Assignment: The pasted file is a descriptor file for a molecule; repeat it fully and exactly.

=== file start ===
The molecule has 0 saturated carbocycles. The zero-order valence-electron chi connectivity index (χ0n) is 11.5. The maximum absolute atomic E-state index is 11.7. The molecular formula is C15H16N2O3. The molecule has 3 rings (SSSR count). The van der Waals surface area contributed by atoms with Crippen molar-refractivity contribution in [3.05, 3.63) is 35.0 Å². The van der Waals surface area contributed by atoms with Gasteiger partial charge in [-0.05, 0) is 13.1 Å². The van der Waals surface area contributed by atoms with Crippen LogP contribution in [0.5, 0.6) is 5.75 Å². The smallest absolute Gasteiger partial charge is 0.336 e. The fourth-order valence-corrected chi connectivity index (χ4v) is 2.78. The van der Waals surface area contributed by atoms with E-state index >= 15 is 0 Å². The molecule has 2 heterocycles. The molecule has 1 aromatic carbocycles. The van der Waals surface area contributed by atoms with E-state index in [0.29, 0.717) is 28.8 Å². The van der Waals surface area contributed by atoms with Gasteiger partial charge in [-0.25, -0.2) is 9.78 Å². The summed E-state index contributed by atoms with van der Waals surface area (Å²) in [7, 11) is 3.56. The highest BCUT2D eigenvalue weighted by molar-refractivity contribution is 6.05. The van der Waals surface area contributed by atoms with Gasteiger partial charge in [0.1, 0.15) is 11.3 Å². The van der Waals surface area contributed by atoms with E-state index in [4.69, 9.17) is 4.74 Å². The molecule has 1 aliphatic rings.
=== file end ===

The molecule has 0 saturated carbocycles. The zero-order valence-electron chi connectivity index (χ0n) is 11.5. The maximum absolute atomic E-state index is 11.7. The molecular formula is C15H16N2O3. The molecule has 3 rings (SSSR count). The van der Waals surface area contributed by atoms with Crippen molar-refractivity contribution in [3.05, 3.63) is 35.0 Å². The van der Waals surface area contributed by atoms with Gasteiger partial charge in [-0.05, 0) is 13.1 Å². The van der Waals surface area contributed by atoms with Crippen LogP contribution in [0.5, 0.6) is 5.75 Å². The smallest absolute Gasteiger partial charge is 0.336 e. The fourth-order valence-corrected chi connectivity index (χ4v) is 2.78. The van der Waals surface area contributed by atoms with E-state index >= 15 is 0 Å². The molecule has 2 heterocycles. The molecule has 1 aromatic carbocycles. The van der Waals surface area contributed by atoms with E-state index in [0.29, 0.717) is 28.8 Å². The van der Waals surface area contributed by atoms with Gasteiger partial charge in [-0.25, -0.2) is 9.78 Å². The summed E-state index contributed by atoms with van der Waals surface area (Å²) in [7, 11) is 3.56. The highest BCUT2D eigenvalue weighted by molar-refractivity contribution is 6.05. The van der Waals surface area contributed by atoms with Gasteiger partial charge in [0.1, 0.15) is 11.3 Å². The van der Waals surface area contributed by atoms with E-state index in [4.69, 9.17) is 4.74 Å². The molecule has 1 aliphatic rings.